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    The U.S. is full of deserted ghost towns, small places abandoned when jobs ran out and residents moved to larger cities in search of work. This was common during the post WWII years. Farmhouses aged and succumbed to weather. Old gas stations hovered near the crossroads, their out-of-date pumps dusty and rusting.  But sometimes ghost towns can be reincarnated. Such is the case in Red Oak II near Carthage, Missouri just off Route 66.

    Artist, Lowell Davis best known for his farm life folk art, grew up in Red Oak. His art career took him far away on the road most traveled.  When he returned to his home town, it was no more. In the years he was chasing his dream, Red Oak had become a ghost town.

    Lowell Davis's home once belonged to Belle Starr's family.

    But artist are creators. If something they love is taken away, they recreate it. That’s what Red Oak II is. Lowell Davis began buying the rundown houses, the old gas stations, the country churches of his old home town. He moved it here and restored them to the way he remembered them being in the 1920s through 1950s.

    How about those gravity gas pumps at this old Phillips Station?

    Along the way, as money ran out, Larry Frickenschmidt and his wife, Lois, stepped in to aid in completing Lowell’s dream. We visited Red Oak II and met with Larry a few months ago. Larry explained his love for the Red Oak II project.  “I grew up about two miles from here.  I have an association with Red Oak. When I was a little kid, my mom and dad owned a store at Grays Point and Grays Point was in direct competition with Red Oak.”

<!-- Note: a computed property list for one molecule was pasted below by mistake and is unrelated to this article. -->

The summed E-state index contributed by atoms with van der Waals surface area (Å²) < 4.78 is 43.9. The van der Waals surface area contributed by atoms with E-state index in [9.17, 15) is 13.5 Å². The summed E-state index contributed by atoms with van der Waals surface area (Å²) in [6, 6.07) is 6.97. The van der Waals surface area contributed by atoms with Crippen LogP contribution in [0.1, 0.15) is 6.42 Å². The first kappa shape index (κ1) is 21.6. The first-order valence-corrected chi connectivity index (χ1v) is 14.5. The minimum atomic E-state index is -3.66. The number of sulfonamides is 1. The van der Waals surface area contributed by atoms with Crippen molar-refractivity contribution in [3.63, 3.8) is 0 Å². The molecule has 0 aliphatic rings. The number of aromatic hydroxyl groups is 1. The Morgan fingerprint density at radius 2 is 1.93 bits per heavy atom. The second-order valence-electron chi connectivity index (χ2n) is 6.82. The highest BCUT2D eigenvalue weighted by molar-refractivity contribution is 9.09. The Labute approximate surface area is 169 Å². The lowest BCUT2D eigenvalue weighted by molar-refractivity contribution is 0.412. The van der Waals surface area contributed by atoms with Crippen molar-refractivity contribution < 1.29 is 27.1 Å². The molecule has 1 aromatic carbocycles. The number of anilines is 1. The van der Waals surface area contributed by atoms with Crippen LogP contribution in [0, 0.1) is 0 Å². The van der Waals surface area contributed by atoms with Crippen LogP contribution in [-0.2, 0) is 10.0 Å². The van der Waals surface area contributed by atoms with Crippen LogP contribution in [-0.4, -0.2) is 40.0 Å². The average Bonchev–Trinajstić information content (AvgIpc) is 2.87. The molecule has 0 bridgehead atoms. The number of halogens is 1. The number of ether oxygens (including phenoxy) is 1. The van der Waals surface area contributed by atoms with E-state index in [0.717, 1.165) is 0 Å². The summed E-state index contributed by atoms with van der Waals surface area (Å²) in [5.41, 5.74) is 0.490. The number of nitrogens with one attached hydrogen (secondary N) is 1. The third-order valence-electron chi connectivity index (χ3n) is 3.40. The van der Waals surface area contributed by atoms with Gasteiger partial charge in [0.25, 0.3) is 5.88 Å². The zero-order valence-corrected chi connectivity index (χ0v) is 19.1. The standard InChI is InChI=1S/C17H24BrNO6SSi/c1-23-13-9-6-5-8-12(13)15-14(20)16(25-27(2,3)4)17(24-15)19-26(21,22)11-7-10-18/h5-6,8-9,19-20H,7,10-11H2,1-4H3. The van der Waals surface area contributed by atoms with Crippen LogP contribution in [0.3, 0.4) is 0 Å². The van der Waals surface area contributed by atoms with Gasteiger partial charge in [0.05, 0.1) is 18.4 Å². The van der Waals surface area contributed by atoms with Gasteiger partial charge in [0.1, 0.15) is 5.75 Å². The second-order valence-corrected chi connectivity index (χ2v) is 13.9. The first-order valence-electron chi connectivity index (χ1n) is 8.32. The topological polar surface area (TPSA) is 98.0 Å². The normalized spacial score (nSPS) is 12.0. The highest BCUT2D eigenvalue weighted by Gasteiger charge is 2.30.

Larry's Legacy Barn is the place for weddings and other celebrations.

    Larry started our tour on his farm across the road from Red Oak II where he proudly showed us his new event center just completed April 2016. It’s a state of the art barn that will comfortably accommodate 150 to 220 depending on whether they used tables or just seating. The lower floor looked perfect for a big square dance. Upstairs opens to a view of Larry’s farm from the decks. The wheat crop was just starting.

    Two of the antique wagons in Larry's Collection Barn.

    Next to it a concession stand/restaurant was under construction. He showed us the building that will eventually be the Collection Barn. We got an advanced peek at the collection including an Amish wagon, an antique buggy, several antique tractors, and a lot of wine barrels.

    When we braved the icy weather and ventured into the heart of Red Oak II what we saw was worth the effort. We were standing in a dirt road in a small Missouri town at the turn of the century.  Larry told us that the first buildings were moved out there around 1988.  He pointed out one that says Feed Store as the very first. He told us, “It dates back to 1930s. Lowell used it as his studio originally. Most of the buildings here are late 1800s to 1920s.”

    Feed Store in foreground with town hall, trolley, and cafe to left.

    The first eye-catcher as you enter the village is the trolley converted to a diner. It sits between the Town Hall with a porch sporting two benches--the larger is painted red and marked Republicans and the smaller blue bench is labeled Dems--and a large red barn that is Red Oak II Cafe.

    The trolley is a marriage of old and new. Larry told us, “The old Trolley car dates back to 1910 or 20. The trolley was used in Carthage and went around the square in a place called Lakeside”

    The restored trolley.

    The inside has been restored to the day the trolley rolled off the assembly line with a lot of modern touches in the food service area. The trolley is used for seating and the rear has a new section that fairly sparkles. Wood counters are coated with enough lacquer to shine and resist spilled drinks. Fixtures are stainless steel and brand new. My favorite touch is a painting of a fox and a dog both dressed in farmer-style duds playing pool in typical Lowell Davis style. The fox even has a tin of what looks like Prince Albert Tobacco in his jeans pocket.

    Food service area in the cafe.